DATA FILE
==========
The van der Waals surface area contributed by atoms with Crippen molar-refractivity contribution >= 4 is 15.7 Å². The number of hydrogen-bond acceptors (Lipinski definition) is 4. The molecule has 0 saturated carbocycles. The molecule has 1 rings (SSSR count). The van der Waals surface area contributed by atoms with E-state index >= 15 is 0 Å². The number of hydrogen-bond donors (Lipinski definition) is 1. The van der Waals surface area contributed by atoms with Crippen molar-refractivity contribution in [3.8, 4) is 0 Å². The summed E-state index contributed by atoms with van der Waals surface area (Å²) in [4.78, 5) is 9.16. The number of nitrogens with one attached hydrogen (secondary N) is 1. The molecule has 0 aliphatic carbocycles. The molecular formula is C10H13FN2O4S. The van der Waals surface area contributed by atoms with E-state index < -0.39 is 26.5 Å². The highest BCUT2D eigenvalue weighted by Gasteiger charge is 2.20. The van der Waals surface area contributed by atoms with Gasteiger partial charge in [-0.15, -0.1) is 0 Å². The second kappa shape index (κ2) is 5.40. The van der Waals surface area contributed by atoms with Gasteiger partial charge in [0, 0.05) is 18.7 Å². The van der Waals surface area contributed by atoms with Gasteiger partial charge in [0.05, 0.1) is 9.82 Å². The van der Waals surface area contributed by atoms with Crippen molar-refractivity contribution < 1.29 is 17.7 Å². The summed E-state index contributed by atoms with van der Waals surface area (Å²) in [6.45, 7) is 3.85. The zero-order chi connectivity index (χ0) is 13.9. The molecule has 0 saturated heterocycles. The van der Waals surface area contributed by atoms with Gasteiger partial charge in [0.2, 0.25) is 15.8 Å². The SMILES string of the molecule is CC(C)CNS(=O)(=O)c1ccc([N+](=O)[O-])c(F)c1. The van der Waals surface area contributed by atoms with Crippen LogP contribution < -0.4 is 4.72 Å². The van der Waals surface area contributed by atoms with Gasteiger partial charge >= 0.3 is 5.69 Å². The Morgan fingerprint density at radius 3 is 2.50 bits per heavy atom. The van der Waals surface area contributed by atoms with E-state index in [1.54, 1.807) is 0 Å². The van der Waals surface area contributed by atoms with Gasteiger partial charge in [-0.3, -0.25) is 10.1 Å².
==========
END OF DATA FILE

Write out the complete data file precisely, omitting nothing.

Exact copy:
The van der Waals surface area contributed by atoms with Crippen molar-refractivity contribution >= 4 is 15.7 Å². The number of hydrogen-bond acceptors (Lipinski definition) is 4. The molecule has 0 saturated carbocycles. The molecule has 1 rings (SSSR count). The van der Waals surface area contributed by atoms with E-state index >= 15 is 0 Å². The number of hydrogen-bond donors (Lipinski definition) is 1. The van der Waals surface area contributed by atoms with Crippen molar-refractivity contribution in [3.8, 4) is 0 Å². The summed E-state index contributed by atoms with van der Waals surface area (Å²) in [4.78, 5) is 9.16. The number of nitrogens with one attached hydrogen (secondary N) is 1. The molecule has 0 aliphatic carbocycles. The molecular formula is C10H13FN2O4S. The van der Waals surface area contributed by atoms with E-state index < -0.39 is 26.5 Å². The highest BCUT2D eigenvalue weighted by Gasteiger charge is 2.20. The van der Waals surface area contributed by atoms with Gasteiger partial charge in [-0.15, -0.1) is 0 Å². The second kappa shape index (κ2) is 5.40. The van der Waals surface area contributed by atoms with Gasteiger partial charge in [0, 0.05) is 18.7 Å². The van der Waals surface area contributed by atoms with Gasteiger partial charge in [0.05, 0.1) is 9.82 Å². The van der Waals surface area contributed by atoms with Crippen molar-refractivity contribution < 1.29 is 17.7 Å². The summed E-state index contributed by atoms with van der Waals surface area (Å²) in [6.45, 7) is 3.85. The zero-order chi connectivity index (χ0) is 13.9. The molecule has 0 saturated heterocycles. The van der Waals surface area contributed by atoms with Gasteiger partial charge in [0.2, 0.25) is 15.8 Å². The SMILES string of the molecule is CC(C)CNS(=O)(=O)c1ccc([N+](=O)[O-])c(F)c1. The van der Waals surface area contributed by atoms with Crippen LogP contribution < -0.4 is 4.72 Å². The van der Waals surface area contributed by atoms with Gasteiger partial charge >= 0.3 is 5.69 Å². The Morgan fingerprint density at radius 3 is 2.50 bits per heavy atom. The van der Waals surface area contributed by atoms with E-state index in [1.54, 1.807) is 0 Å². The van der Waals surface area contributed by atoms with Gasteiger partial charge in [-0.3, -0.25) is 10.1 Å².